Power Cuts Harming Growth

by Developed Africa 10. June 2014 09:00

Energy is an often talked about subject, but looking at it in direct connection to economic growth heightens its importance.

It is necessary more than ever to look properly at the power problem across Africa, rather than just spouting statistics and data about change and development, it is key to look at what direct affects power cuts have upon growth and business.

The economic cost of power shortages can amount to more than 2 percent of gross domestic product. For some countries, it has shaved as much as one-quarter of a percentage point off annual per capita GDP growth rates."

An example of this comes from an article from an American medical student on the experience of running a business throughout power outages in Sierra Leone. The article describes a company that uses machines to produce a paste used to treat malnutrition:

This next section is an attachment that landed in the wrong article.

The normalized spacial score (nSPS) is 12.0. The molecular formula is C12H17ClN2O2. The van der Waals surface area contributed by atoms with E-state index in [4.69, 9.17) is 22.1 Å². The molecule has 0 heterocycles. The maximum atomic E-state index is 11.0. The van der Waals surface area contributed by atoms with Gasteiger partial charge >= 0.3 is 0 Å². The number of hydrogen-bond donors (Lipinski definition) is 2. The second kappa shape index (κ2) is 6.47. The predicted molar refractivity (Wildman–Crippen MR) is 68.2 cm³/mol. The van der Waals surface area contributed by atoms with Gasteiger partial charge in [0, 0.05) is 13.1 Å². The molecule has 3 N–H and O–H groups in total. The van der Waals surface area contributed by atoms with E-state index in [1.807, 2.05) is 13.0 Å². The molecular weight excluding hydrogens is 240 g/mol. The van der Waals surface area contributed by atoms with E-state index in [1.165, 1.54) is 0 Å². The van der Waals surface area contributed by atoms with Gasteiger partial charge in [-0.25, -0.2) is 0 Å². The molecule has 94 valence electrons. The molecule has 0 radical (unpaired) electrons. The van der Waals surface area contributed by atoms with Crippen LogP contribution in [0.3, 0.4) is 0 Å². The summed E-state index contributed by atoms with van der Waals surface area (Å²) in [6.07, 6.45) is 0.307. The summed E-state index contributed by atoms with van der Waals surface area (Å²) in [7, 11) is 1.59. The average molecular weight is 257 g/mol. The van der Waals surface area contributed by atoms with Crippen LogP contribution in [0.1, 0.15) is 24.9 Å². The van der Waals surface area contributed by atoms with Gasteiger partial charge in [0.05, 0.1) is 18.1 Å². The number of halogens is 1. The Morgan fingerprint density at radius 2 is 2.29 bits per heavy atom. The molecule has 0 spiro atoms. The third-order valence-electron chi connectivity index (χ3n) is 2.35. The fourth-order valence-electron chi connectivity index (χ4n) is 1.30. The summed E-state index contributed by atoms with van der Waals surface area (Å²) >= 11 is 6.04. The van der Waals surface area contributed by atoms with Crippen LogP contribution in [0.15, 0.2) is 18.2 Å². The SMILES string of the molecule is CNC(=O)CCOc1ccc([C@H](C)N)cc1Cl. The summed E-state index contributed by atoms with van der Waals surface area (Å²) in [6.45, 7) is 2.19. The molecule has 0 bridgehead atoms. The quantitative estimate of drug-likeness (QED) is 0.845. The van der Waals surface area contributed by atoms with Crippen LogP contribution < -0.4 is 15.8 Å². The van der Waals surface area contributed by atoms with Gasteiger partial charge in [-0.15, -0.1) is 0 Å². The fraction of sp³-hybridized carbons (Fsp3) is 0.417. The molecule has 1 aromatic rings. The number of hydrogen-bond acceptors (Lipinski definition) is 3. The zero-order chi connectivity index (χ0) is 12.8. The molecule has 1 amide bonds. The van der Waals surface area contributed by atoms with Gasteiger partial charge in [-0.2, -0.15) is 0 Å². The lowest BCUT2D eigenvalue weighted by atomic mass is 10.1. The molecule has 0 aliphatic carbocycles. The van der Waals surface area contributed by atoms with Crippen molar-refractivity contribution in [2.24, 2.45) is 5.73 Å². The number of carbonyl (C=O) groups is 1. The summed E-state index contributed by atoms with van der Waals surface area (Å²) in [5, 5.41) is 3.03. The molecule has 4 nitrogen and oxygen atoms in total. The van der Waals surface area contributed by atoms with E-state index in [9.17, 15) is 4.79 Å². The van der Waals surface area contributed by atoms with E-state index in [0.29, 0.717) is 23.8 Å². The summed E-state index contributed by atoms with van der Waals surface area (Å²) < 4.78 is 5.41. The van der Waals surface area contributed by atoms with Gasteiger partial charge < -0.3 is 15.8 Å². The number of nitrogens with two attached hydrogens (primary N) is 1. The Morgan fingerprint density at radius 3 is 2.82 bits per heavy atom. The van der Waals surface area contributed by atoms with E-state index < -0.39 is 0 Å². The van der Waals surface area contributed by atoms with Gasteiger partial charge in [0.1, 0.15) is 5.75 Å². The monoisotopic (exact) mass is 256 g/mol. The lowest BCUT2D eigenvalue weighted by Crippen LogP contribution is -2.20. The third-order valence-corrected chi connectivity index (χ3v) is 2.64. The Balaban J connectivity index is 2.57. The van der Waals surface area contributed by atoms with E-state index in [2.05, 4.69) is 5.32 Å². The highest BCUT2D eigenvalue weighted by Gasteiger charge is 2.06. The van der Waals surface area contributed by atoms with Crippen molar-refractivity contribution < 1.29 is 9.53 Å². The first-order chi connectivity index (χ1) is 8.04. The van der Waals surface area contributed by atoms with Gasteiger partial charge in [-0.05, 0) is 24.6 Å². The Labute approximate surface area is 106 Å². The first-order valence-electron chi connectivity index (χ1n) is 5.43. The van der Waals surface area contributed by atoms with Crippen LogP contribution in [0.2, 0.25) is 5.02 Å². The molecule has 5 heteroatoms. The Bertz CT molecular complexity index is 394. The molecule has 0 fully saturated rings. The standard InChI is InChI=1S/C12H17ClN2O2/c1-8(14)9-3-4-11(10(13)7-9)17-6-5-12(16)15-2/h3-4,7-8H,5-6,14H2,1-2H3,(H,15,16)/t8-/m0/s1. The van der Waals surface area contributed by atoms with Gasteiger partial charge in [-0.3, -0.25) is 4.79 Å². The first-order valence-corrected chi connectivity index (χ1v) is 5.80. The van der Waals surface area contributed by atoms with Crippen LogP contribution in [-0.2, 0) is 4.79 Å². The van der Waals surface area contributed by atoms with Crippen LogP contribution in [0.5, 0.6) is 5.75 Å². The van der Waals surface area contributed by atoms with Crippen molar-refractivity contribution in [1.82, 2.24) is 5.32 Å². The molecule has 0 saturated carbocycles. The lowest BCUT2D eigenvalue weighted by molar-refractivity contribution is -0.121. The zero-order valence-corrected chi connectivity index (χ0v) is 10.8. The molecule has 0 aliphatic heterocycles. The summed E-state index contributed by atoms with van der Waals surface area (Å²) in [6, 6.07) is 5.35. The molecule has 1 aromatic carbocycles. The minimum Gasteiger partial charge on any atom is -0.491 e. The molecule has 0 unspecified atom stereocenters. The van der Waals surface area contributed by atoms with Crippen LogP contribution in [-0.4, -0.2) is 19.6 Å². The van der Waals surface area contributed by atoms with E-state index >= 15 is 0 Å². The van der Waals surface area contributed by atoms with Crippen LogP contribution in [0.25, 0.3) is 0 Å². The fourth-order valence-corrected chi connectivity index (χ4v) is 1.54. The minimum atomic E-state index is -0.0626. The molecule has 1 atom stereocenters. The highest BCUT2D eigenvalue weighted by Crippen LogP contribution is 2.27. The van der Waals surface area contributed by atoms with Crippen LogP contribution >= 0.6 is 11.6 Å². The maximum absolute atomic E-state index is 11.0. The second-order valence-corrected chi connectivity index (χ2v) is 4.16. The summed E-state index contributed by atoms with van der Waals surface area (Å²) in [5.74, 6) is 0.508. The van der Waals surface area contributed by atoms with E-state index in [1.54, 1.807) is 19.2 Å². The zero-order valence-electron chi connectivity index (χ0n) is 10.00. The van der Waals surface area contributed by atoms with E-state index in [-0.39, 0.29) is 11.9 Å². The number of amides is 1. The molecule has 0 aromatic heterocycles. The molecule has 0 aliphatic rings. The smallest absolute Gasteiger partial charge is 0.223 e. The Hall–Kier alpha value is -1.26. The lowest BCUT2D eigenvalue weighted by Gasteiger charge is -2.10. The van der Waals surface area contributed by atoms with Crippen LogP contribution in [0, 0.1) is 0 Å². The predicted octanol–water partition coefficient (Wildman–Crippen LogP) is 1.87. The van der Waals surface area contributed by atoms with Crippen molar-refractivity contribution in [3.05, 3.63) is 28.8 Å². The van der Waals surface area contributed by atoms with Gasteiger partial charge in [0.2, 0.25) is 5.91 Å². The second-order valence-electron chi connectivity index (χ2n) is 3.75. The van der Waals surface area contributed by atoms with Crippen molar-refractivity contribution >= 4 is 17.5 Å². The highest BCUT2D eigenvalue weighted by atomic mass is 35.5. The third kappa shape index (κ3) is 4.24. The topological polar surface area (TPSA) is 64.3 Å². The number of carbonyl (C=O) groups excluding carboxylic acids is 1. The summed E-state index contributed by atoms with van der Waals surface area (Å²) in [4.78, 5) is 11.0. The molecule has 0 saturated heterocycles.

frequent power outages and rolling blackouts forced us to switch between running on a generator and the national grid multiple times each business day, which is expensive and wastes valuable production time. These outages can also damage the machinery, resulting in costly repairs and production downtime that delay the distribution of this life-saving malnutrition treatment."

Examples like this need to be voiced more often as they bring a realness to the statistics, and will create a more urgent need for action.

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